Natural Phosphates

Phosphates, Natural

 

a class of minerals of the salts of orthophosphoric acid, H3PO4, with highly variable composition. There are about 180 phosphate minerals; middle salts, for example, xenotime, Y[PO4], and monazite, are rare. Natural phosphates are primarily complex compounds with two or more cations [for example, Ca2+, Fe2+, Fe3+, Al3+, (UO2)2+, Cu2+, Mn2+, Pb2+, and Zn2+] and additional anions (OH, Cl, F, O2–, CO32 –) or molecular water. Their composition rarely includes acid radicals, such as [SO4]2–, [SiO4]2–, and [BO3]3–. Certain natural phosphates are acid salts of the type resembling monetite, CaHPO4.

The basic crystal structure of natural phosphates consists of insular [PO4]3– tetrahedral units attached to one another by salt-forming cations. According to the nature of the spatial distribution of the attached [PO4]3– tetrahedrons and cation polyhedra, natural phosphates are classified as insular (predominant type), chain, layered, or skeletal.

Natural phosphates occur in the form of massive granular aggregates, earthy masses, oolites, concretions, and incrustations; they sometimes occur in the form of faceted crystals. The coloration is varied. Natural phosphates have a Mohs’ hardness ranging from 2 (for many aqueous natural phosphates) to 5–6 and a density ranging from 1,700 to 7,100 kg/m3.

Natural phosphates are generally disseminated in rocks. The most widely distributed minerals of practical value are apatite (also a constituent of phosphorites), torbernite, autunite, vivianite (Fe2+, Fe3+)[PO4]8H2O, monazite, xenotime, amblygonite LiAl[PO4](F,OH), and turquoise.

Natural phosphates are primarily formed in the upper part of the earth’s crust—on ocean and lake bottoms, in swamps, in soils, and in weathering crusts—as well as in the oxidation zone of many ore deposits. Some natural phosphates are of magmatic origin, for example, apatite associated with alkaline igneous rocks and monazite and xenotime associated with pegmatites and granites. A number of natural phosphates occur as accessory minerals in hydrothermal veins.

Natural phosphates are used as phosphate ores (apatite and phosphorite). Some natural phosphates have a more limited application; for example, vivianite is used as an inexpensive blue pigment and local phosphorus fertilizer, monazite as a source of rare earths and thorium, amblygonite as a lithium ore, and turquoise as an ornamental stone.

REFERENCES

Godovikov, A. A. Mineralogiia. Moscow, 1975.

G. P. BARSANOV and A. I. PEREL’MAN

References in periodicals archive ?
(2009), in which the increase in the efficiency of reactive natural phosphates associates to the reduction in the pH of the soil.
In this manner, the reactive natural phosphate (phosphate rock) might be an alternative in the fertilization of forage grasses, reducing the phosphorus fixation through its slow solubilization, besides reducing the cost of the phosphate fertilization.
A possible manner of utilizing the reactive natural phosphate after liming is through associating this fertilizer with the nitrogen fertilization.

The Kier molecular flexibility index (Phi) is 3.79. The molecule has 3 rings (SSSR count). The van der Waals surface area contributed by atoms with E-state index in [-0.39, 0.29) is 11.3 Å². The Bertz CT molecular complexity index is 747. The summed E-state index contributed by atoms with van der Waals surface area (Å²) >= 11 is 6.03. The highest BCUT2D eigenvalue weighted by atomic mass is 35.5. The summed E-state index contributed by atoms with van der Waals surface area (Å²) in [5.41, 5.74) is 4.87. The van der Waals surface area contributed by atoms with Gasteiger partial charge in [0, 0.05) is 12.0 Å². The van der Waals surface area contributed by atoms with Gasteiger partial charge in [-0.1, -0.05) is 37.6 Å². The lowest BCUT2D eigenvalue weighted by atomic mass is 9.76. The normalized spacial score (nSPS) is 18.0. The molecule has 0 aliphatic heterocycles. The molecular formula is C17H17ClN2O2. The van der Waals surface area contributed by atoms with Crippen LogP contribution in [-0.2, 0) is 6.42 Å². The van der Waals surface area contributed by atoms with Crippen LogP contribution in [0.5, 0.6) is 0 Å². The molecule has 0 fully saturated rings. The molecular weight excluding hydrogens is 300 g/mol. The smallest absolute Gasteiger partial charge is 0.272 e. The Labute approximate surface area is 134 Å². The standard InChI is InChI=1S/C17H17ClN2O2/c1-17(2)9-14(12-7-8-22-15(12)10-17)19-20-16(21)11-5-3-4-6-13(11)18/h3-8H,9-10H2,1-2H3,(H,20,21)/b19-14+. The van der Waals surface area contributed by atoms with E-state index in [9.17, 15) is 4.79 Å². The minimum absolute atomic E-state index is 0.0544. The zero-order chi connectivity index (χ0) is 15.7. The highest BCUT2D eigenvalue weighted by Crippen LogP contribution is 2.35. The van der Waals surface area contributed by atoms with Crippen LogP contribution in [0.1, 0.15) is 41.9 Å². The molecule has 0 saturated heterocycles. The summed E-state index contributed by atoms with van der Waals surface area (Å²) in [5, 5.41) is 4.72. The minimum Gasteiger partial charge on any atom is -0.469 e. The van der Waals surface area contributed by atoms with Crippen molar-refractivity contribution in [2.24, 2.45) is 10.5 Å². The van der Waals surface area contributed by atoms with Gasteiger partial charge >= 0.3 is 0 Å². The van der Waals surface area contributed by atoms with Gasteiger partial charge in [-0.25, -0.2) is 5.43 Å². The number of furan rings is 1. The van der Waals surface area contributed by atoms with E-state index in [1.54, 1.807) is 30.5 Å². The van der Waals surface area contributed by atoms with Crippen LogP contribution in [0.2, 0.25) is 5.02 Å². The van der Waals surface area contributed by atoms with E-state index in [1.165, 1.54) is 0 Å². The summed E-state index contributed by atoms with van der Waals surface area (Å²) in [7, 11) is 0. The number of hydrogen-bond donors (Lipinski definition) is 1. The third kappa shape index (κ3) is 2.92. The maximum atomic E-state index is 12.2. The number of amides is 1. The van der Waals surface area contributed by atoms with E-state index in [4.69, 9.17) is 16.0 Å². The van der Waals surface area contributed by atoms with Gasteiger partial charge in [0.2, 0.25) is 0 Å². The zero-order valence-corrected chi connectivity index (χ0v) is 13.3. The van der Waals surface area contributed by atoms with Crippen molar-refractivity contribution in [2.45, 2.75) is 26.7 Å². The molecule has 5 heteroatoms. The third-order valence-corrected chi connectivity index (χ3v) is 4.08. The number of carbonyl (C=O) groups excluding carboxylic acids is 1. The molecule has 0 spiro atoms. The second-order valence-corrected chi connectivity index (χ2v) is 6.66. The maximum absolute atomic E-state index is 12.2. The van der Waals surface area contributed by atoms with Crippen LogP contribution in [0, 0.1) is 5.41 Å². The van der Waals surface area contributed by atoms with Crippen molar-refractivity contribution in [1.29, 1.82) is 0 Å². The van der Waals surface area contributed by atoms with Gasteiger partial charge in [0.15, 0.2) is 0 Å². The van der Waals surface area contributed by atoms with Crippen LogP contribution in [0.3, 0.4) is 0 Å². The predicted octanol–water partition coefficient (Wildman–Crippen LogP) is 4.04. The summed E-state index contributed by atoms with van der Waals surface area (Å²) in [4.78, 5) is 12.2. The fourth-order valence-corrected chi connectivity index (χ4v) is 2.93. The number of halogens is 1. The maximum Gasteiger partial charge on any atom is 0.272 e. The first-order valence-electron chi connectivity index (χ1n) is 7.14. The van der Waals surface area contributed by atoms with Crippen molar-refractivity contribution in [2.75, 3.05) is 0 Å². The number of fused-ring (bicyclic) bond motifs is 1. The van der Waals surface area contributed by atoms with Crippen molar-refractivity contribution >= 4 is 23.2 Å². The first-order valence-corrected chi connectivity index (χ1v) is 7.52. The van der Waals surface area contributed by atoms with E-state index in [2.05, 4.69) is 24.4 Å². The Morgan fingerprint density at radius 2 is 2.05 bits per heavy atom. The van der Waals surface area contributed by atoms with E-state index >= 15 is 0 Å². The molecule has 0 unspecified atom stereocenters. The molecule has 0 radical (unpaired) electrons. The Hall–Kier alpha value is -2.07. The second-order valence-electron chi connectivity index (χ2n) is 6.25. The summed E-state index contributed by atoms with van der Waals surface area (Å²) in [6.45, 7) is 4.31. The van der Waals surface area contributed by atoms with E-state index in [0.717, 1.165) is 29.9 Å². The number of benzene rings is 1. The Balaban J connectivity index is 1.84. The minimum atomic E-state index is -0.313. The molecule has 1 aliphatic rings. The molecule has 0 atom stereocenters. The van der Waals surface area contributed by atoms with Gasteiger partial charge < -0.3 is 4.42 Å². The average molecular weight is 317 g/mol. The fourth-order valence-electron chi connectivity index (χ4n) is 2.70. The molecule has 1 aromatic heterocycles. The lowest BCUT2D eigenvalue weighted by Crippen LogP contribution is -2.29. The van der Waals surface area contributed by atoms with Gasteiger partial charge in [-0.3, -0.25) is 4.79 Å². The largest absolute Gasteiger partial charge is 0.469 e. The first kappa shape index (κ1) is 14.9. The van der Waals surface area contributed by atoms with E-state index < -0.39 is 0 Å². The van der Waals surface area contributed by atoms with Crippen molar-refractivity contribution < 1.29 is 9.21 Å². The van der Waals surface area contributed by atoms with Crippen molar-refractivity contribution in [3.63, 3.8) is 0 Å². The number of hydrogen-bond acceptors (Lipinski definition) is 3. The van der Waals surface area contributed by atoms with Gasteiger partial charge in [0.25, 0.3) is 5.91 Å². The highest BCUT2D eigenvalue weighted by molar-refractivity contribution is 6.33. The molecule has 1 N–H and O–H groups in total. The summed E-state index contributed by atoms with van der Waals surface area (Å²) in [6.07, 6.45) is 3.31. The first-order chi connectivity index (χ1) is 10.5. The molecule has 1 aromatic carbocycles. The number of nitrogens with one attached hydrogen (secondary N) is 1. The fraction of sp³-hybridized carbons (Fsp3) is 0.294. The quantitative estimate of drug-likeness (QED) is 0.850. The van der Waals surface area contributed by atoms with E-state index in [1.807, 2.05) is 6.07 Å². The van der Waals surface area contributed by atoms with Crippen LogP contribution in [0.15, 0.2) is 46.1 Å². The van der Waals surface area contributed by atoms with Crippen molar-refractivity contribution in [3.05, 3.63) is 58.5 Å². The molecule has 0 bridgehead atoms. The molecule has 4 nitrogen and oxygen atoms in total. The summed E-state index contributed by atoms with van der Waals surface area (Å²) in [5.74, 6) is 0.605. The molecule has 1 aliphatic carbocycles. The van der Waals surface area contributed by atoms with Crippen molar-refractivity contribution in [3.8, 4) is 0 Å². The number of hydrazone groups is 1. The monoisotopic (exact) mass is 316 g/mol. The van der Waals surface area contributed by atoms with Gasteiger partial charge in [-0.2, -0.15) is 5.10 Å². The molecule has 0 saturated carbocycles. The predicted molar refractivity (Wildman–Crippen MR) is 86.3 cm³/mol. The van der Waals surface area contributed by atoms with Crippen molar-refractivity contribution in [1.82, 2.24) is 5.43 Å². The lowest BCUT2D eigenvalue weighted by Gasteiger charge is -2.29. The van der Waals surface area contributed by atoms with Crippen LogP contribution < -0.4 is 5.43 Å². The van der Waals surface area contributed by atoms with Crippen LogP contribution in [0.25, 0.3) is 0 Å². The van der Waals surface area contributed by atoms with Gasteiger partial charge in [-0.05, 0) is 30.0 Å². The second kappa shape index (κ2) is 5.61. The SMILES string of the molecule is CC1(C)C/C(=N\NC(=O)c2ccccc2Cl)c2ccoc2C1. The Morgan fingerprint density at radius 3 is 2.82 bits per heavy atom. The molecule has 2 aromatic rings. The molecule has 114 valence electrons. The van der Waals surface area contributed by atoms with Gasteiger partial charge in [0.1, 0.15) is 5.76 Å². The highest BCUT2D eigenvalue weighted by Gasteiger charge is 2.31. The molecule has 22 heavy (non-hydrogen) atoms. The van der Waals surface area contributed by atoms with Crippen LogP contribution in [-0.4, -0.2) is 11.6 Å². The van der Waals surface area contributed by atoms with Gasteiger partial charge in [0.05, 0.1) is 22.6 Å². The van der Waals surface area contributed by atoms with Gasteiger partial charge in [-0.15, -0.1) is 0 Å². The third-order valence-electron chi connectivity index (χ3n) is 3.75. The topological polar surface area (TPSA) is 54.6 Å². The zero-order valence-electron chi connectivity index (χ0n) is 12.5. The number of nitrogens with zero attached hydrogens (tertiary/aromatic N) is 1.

Thus, phosphate fertilization management along with liming and the combination of soluble and natural phosphates favor absorption efficiency and increase production in agricultural crops (Oliveira et al., 2007; Too et al., 2014; Costa et al., 2016).
To isolate the effect of the application of natural phosphates on crop dry matter production, the Agronomic Efficiency Index (AEI) of the natural phosphate (NP) was calculated based on the dry matter content obtained in the control (zero dose), using the following equation (Eq.
Natural phosphates are equivalent to soluble phosphates regarding the accumulated production over various cycles.
They demonstrated that the degradation of SPP by natural phosphates in freshly ground pork contributes to its ineffectiveness against L.
Other gardeners, knowing the ignorance of using artificial fertilizers, spread bags of crushed rock powders, natural phosphates and other soil amendments, relying on the natural minerals, while many older gardeners just add mulch each year and state that any tillage of their garden is unnecessary.
Natural phosphates and thermophosphates have great potential for agricultural use, becoming more efficient in acidic environments with [H.sup.+] supply and long cycle cultures (Souza et al., 2007).
By precomposting, the fermentation was eliminated, allowing the colonization of the earthworms aiming the solubilization of the natural phosphates. The chemical characteristics of the manure are described in Table 1.
However, these studies do not mention the use of natural phosphates. Most studies on phosphate fertilization have been conducted using seedlings (Prates et al., 2012) or in combination with salinity and in pot conditions (Souza et al., 2012).
The viability of these sources is related to the existence of large deposits of natural phosphate, with low cost (Silva et al., 2012), associated with its compensatory residual effect, compared with soluble phosphates (Resende et al., 2006).